So in the last few weeks we’ve had a rash of blog posts and commentary about Jim Benning’s “plan” for the Canucks. The takes range from “Benning has a great plan and he’s making great deals just like when Gillis brought in Sundin” to “Benning has a plan, and don’t worry if it makes you uneasy because look at the dumb moves Gillis made in his first couple years, like bringing in Sundin.”
Now, do I think Benning has a plan? Sure. He has a plan. I don’t particularly think it’s a great plan, but he has one. The question, really, is whether or not this plan to retool on the fly, rather than tear it down and rebuild it is the way to go.
The interesting bit to me, is that Trevor Linden doesn’t seem to think the full rebuild can work in this market. That the fans won’t put up with it. But I’ve been around here long enough to know that what this fan base really won’t put up with, is unrealistic expectations.
Now, there’s been plenty of digital ink spilled on the topic of whether or not the retool can actually work in building a contender. Over at VancityBuzz, @RobTheHockeyGuy put together a qualitative analysis of what makes a Stanley Cup winner and concluded that a) winning teams rely on elite players, and b) you can acquire elite players without blowing up your team and building through the draft. It’s less likely to lead to success, but it’s doable.
It’s hard to avoid the reality that in today’s NHL reality, elite players are more often found in the top 5 picks in any draft than anywhere else, and it’s not even close.
Of course this approach doesn’t guarantee success. Far from it. The Sabres may never become contenders, despite the additions of Jack Eichel and Sam Reinhart. Critics are quick point to the Oilers “lost decade” as the prime example of how a tank rebuild can fail. The point of a tank isn’t to guarantee success at all, but rather the choice to follow the highest probability path to creating a contender, and sacrificing the present to attempt to meet that objective.
The real issue, however, goes back to Linden’s contention that this market wouldn’t put up with a full tear it down, rebuild it from the ground up strategy. It has to come incrementally, in dribs and drabs, or the fanbase would desert the team en masse. And hockey is a business, after all, so egads! we can’t have that. As a result, here we are with Linden and Benning taking one bite out of the cherry.
The problem is, nobody takes just one bite of a cherry.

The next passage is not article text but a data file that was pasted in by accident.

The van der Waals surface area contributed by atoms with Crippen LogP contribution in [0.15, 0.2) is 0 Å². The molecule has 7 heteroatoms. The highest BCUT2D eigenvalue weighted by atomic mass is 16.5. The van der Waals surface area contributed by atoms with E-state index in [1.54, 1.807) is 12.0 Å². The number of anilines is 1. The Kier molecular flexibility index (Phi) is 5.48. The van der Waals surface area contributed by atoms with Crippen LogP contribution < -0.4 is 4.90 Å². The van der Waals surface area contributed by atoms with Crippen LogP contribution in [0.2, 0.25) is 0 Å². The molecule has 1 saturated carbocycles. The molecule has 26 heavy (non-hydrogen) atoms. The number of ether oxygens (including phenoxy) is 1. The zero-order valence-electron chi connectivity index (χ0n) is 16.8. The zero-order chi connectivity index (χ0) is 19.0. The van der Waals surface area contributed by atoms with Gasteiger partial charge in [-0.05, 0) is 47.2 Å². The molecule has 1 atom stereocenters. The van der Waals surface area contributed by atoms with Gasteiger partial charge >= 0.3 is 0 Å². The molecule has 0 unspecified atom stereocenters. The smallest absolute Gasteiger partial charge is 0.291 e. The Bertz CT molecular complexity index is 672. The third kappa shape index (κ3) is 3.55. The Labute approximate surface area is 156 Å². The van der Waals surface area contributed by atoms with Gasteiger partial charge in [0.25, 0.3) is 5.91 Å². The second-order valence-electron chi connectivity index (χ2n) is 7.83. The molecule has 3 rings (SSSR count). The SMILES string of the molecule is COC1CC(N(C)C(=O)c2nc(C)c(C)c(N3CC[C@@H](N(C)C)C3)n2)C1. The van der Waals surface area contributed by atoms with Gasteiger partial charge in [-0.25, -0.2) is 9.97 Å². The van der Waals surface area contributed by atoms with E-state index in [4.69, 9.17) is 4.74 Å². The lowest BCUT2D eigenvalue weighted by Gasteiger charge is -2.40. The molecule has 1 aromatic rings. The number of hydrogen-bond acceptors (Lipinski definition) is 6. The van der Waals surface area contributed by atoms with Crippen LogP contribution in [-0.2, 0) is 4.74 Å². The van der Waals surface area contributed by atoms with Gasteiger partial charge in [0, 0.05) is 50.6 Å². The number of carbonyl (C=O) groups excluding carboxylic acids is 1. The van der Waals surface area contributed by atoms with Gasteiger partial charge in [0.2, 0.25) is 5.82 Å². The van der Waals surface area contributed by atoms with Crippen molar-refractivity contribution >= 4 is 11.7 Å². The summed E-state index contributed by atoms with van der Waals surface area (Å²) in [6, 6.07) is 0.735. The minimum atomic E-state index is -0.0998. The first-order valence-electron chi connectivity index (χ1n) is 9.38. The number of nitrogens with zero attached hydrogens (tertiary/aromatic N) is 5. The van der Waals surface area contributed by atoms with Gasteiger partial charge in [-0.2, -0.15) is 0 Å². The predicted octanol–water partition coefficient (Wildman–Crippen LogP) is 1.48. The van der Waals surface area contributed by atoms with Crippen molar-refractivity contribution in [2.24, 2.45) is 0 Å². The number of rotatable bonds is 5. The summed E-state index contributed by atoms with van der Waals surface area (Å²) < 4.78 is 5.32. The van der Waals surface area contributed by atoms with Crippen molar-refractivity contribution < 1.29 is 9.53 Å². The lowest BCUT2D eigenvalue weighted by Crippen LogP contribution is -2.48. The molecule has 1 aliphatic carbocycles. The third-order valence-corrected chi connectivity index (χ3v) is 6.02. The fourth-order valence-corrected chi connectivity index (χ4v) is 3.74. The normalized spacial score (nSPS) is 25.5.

I borrowed that idiom from a recent Paul Krugman blog post on China’s devaluation of their currency, which I thought was a rather apt comparison to the situation we have here.
If you’ll bear with me as we diverge into the world of international macroeconomics, here’s the crutch of the matter: much like the Canucks, China’s economy has had a good run for the last decade or so, but has hit hard times recently. Investors (fans) see this and they are starting to head for the exits.
So what does China do? Well, they are one of the few countries that has a fixed exchange rate tied to the US dollar. So in an effort to stem the outflow of investment, they have devalued their currency, but just a little bit. They hope this will make their economy more competitive again, and thus keep investors from pulling their money out.
But here’s the problem with that strategy, as Krugman explains it:
When Japan loosens money, it creates an incentive to move funds abroad, causing the yen to fall. This process only stops once the yen has fallen enough that investors consider it undervalued, and are willing to buy Japanese securities in the expectation of a future yen rise. Exchange rate overshooting is an essential part of the story.
China, however, did not let the renminbi float, nor did it devalue by enough to persuade investors that any future move was likely to be up. Instead, it only devalued a little.
The result is that investors see this, and realize that (a) there China is willing to devalue the currency in the face of a serious problem, but (b) this devaluation wasn’t nearly enough to solve the problem. So the expectation is that the exchange rate will need to fall even further. Rather than ripping the band-aid off and letting the exchange rate float to find its own bottom, the Chinese are trying to rebuild their economy on the fly.
But the result has been even more capital flight as investors realize that the future direction is still down, not up.
The same is true of the Canucks.
This team is slowly getting worse. The core is aging and/or being shipped off one piece at a time. Yes, there are some potential younger pieces coming along, but not nearly enough to fill the holes. The fans, as a whole, see this and if there’s one thing this market has had enough of, it’s mediocrity.
But if the expectation is that the team will continue to get worse for years, the bleeding of season ticket holder support will continue until such a time as those expectations turn positive.
So with all due respect to Linden, I believe this current course of action will actually make the business side of the franchise worse in both the short and long term than if you let it bottom out quickly and got fans excited about an upward trajectory.
Yes, that strategy could falter if the players and prospects you bring in don’t pan out as well as expected. But as we’ve seen, the probability of succeeding on the hockey side, is much better going that route.
And I’m here to say that the same is true on the business side.
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